Tasting whiskey without knowing anything about it—a.k.a. blind—is always interesting. It challenges me to focus on what’s in the glass, its aromas, color and taste, without leaning on preconceptions tied to brands or age or mash bill. When I have to review a whiskey, I wish I could keep all that info hidden until I’ve written my remarks, but that would require an assistant, which my wife doesn’t want to be.
The Blind Barrels tasting experience solves all that in a terrific and beautiful package. According to its owner, Bobby DeMars, the point is to remove bias builders like brands and costs to let drinkers focus solely on the liquid before them.
For Blind Barrels, that means craft whiskeys that are innovative and delicious. (Thankfully, the number of those has increased steadily over the years.) When DeMars and his friends receive samples from craft distilleries, “We shut our eyes to bias, we avoid any assumptions we might have about the liquid, and we select those that pass our rigorous standards.”
I was willing to try the kit DeMars sent, and I set to. As I mentioned, the package is beautifully done: compact (like a wide cigar box) with a black matte finish emblazoned with a gold foil logo of what looks like a love child sired by Abe Lincoln and an unlucky primate: simultaneously clever and creepy.
Inside are detailed instructions on how best to enjoy this “Whiskey Journey” including the basics of adding water to open up the spirit, flavor and aroma guidance on a colorful chart on the back side, plus a QR code that, once you’ve tasted the spirits blind, can be used to reveal those brands’ names, mash bills and ABV.
The drill is familiar to most experienced drinkers: Set out four tasting glasses, remove the four 50ml samples from the dense, cut-foam packaging, open and pour some spirit into each, let the spirits breathe a bit and get into it.
Whenever blind tasting, I make no effort to guess what distillery made it. Not only do I not care to rush into such a fool’s errand, I just want to enjoy the whiskey as is. If familiar flavors and aromas strike me, sure, I’ll guess, but I don’t spend much time on it. I’m not that good at such guessing anyway. (Can you see the cycle of laziness emerging here? Just let me nose and drink, eh?)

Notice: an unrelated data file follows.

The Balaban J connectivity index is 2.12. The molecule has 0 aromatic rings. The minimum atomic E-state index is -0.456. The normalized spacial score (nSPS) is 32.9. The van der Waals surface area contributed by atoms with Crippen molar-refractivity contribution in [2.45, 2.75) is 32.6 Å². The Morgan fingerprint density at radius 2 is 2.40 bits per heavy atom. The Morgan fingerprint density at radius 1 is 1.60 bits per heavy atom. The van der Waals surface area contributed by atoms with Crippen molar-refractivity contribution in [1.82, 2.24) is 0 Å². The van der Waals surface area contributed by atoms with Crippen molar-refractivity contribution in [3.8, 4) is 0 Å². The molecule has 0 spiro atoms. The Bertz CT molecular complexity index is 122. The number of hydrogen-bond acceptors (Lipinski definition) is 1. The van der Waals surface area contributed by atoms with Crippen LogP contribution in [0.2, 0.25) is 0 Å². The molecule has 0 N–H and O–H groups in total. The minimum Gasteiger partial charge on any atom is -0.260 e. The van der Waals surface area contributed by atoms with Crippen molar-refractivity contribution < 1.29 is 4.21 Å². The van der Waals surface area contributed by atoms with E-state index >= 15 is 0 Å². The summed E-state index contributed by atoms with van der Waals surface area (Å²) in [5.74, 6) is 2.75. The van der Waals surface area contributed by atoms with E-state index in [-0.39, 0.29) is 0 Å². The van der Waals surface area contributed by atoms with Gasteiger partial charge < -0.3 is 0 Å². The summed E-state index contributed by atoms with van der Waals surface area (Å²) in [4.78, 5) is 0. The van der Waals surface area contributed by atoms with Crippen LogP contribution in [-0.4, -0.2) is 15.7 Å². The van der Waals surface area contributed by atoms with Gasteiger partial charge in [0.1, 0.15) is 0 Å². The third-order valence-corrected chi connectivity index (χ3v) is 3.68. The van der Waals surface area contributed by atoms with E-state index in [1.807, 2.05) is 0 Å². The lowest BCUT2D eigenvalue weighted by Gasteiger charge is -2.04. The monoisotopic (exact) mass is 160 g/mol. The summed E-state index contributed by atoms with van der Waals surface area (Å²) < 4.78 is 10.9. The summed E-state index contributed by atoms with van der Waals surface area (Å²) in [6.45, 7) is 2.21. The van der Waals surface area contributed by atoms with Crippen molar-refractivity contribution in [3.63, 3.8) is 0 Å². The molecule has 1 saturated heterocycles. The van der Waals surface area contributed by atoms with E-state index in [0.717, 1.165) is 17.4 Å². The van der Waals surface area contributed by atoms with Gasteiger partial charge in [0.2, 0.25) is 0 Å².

The whiskeys were different and unique, but all bore some of the common craft notes of youth, overripe tropical fruit, grain-forward aromas, small barrel tannin, etc. Still, all were good, but none were the ones I hoped to buy. The good news is there are lots of options out there.
The QR code identification of the whiskeys worked seamlessly. At the website I was led to click on sealed envelopes to learn what I’d just drunk. The animated graphics were well done and slick. (Given that these samples may be in future Blind Barrels releases, I’ll not mention them here.)
A few days later I signed up for the free master class—an all-video multi-segment breakdown of things like how to taste whiskey, descriptions of mashbills, whiskey nomenclature and much more—that’s really well done and worth watching no matter your mastery.
Want to know more? There are two levels for subscribers (click here to go to the site):
- A quarterly subscription that gets users a new four-bottle kit every three months for $59.99.
- An annual subscription that gets users four kits per year for $199.99.
For the cost, I think the experience is quite good. It’s interactive, the product is professionally made and the whiskeys that I got are fine. To taste 16 craft whiskeys in this format for $200 is a fair deal, and it would make a great present for serious and new drinkers alike. (And with 16 bottles, you’ve got enough to hold your own intimate blind tasting just by refilling them.)
I had no preconception as to whether this would be a gimmick, but still count me pleasantly surprised. Cool product!
Disclaimer: Blind Barrels provided Bourbon & Banter with a sample of their product for this review. We appreciate their willingness to allow us to review their products with no strings attached. Thank you.
Steve Coomes is editor of BourbonBanter.com. A Louisville restaurant industry veteran turned award-winning food writer, he has edited and written for dozens of national trade and consumer publications including Pizza Today, Nation's Restaurant News and Southern Living over his 31-year journalism career. As a spirits writer, Steve's work can be found in Bourbon Plus, Bourbon Review, Bourbon & Banter, WhiskeyWash.com and other publications. In 2014, he authored the book, "Country Ham: A Southern Tradition of Hogs, Salt & Smoke," and has authored other titles as a private ghostwriter.
Read Steve's full profile.